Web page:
The story itself feels more like a western fantasy “prophecy” story, with some southeastern Asian designs to enemies, which isn’t completely unheard of in the JRPG genre, but it is a bit of a diversion from what I expected it to be originally.  Generally, the idea is that the female character Aria is some sort of chosen one and has to assemble a group of random people to become the “Fatebound” and stop a Hell-like dimension full of evil Fur Bolgs from invading their world and to stop all wars.  Perhaps this is reminiscent of the first Wild Arms‘ story, but I’m unsure at this point.  Finn, the “player character” is essentially relegated to side-character in the beginning of the story rather than being the main influential character which is perhaps reminiscent of FFX where Tidus is just “along for the ride” but ends up taking a very important role later.  At about 15 hours in, the dynamic is still unchanged, but the story hasn’t delved into Finn’s forgotten past, so it could go any direction at this point.  I suppose as an Easter Egg of sorts, the lead game designer inserted himself as a traveling information guide, telling you about the city you’re in and introducing more lore outside of the confines of the story itself.  I’m not entirely sure if this is vain or not, but I suppose it may as well happen.  He keeps giving Finn some nuts, and I’m pretty sure it’s another cleverly disguised dick joke.  Randomly popping up are plenty of what I assume are Kickstarter name lists/wanted posters/character names or whatever, cause they look like internet names that don’t fit in the universe.

Legrand Legacy: Tale of the Fatebounds is squarely aimed at millennials who grew up on these sorts of games and are willing to dive back into it for one last romp before they go impotent.  I’ve definitely written way more than I ever thought I would for this game, and considering it’s something I actually want to finish, I’ll be putting a lot more time into it.  There will perhaps be a postmortem on the story at a later point if it ends up being something worth talking about.

 

Squacklecast Episode 33 – “Star Wars: The Last Shit I Give”

This episode has it all!

Self-reflection!

Net Neutrality!

Justice League!

Star Wars: The Last Jedi!

Fuck my life!!  I thought this year was supposed to have good movies!  Instead we just got fuuuuuuuucked.  Fuck you Ajit Pai!  Fuck you Rian Johnson!

Go watch Blade Runner 2049.  It was the only one worth watching this year.

 

Station, The (PC) Review

Developer/Publisher: The Station || Overall: 6.0/10

The dude that brought you the rare flash game “Cat Attack” and the other dude who made a local pizza restaurant’s online delivery form come together to bring you The Station, from developer The Station.  I can’t tell if the company name is just lazy or if they are the gaming-equivalent of a musical supergroup that makes one album/song and that’s it.  This needs as much explanation as the goop that is left over in the microwave after making Annie’s Macaroni and Cheese.  I NEED TO KNOW!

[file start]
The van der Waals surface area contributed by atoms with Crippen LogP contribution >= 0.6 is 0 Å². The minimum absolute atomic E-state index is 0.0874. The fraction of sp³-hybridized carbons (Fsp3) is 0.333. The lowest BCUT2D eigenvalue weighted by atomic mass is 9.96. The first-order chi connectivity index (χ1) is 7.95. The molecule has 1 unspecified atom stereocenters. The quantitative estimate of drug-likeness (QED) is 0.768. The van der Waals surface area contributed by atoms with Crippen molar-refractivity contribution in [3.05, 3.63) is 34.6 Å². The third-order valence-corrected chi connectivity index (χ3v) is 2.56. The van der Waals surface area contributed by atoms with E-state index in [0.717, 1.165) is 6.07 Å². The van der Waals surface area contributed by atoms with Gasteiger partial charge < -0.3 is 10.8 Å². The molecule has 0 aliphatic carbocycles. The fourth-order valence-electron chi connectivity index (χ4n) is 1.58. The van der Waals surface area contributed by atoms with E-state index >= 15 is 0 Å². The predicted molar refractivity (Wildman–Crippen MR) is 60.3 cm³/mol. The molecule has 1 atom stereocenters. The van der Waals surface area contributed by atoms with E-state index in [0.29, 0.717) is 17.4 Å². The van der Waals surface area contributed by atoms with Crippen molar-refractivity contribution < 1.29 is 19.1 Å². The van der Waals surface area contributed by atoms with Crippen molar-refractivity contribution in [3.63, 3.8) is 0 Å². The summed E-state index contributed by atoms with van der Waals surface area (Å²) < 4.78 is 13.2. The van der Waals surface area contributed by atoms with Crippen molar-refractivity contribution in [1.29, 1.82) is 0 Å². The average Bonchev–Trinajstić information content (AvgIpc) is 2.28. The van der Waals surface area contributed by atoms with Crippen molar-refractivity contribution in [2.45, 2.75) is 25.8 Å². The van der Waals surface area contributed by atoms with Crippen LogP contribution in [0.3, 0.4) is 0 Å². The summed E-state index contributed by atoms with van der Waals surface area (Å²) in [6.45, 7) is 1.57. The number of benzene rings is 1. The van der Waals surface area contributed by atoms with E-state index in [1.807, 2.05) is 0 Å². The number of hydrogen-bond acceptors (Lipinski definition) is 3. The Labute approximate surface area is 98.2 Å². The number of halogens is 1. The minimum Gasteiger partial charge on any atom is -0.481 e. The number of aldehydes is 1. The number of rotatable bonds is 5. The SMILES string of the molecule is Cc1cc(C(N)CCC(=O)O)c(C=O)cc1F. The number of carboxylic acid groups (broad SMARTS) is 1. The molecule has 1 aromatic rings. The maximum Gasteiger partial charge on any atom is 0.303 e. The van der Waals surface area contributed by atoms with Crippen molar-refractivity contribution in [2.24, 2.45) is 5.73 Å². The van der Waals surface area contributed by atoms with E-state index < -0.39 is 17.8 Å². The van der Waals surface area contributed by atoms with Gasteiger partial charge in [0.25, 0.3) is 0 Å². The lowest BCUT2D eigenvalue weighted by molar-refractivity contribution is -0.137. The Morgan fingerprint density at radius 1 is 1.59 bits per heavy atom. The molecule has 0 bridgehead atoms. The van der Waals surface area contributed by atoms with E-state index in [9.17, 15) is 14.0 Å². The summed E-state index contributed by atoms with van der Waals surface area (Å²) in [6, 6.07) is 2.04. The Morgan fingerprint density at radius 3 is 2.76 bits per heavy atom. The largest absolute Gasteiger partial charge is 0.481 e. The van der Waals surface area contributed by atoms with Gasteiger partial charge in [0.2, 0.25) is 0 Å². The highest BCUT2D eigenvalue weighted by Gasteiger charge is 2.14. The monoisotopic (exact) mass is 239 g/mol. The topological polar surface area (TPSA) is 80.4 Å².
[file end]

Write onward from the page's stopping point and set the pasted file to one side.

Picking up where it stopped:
The premise of The Station is that you are a “recon specialist” on your way to find out what has prevented a large traveling space station from accomplishing its mission.  The original mission is to study and observe the first intelligent civilization that is found in the universe — the ripple being this civilization is in the midst of a “civil war” so the home government is unsure of how to present themselves to this new race, or if they present a threat.  Their plan is to send three idiots stalwart members of society without putting them through a vigorous psychological screening process on this important mission, and of course lo and behold something goes wrong.

As the “recon ‘specialist'” you are not-very-urgently trying to figure out what is going on with the lost crew.  No real attempts to communicate occur, as the recon specialist takes their “recon” occupation to heart.  You will walk around, look at things, read things, fiddle with switches, take things out of boxes, and put things in other things.  You’ll also listen in on “augmented reality” conversations that have been left over by the three staffers on board as you slowly realize that none of them should have been sent on this mission.  Oh, did I mention that three people might be dead or dying and there is no sign of them the whole time?  At the end of it all once you figure out all of the ins and outs of the mystery, it’s the most competently underwhelming game story I’ve experienced in a while.  I saw the twist coming a mile away, but I was holding out hope that it wouldn’t be something so obvious, though it was “disguised” cleverly enough along the way.  At the end, it went even further in the direction of “cliche” and it ended up feeling very pretentious with a blunt political message.  The passive aggressive melodrama playing out in audio-only was not particularly enjoyable nor relevant to the greater “mystery” at hand, making me not particularly care about their fates and even hoping for their deaths.  It also didn’t make sense why people’s dirty laundry would be floating around in augmented reality orbs for others to listen in on.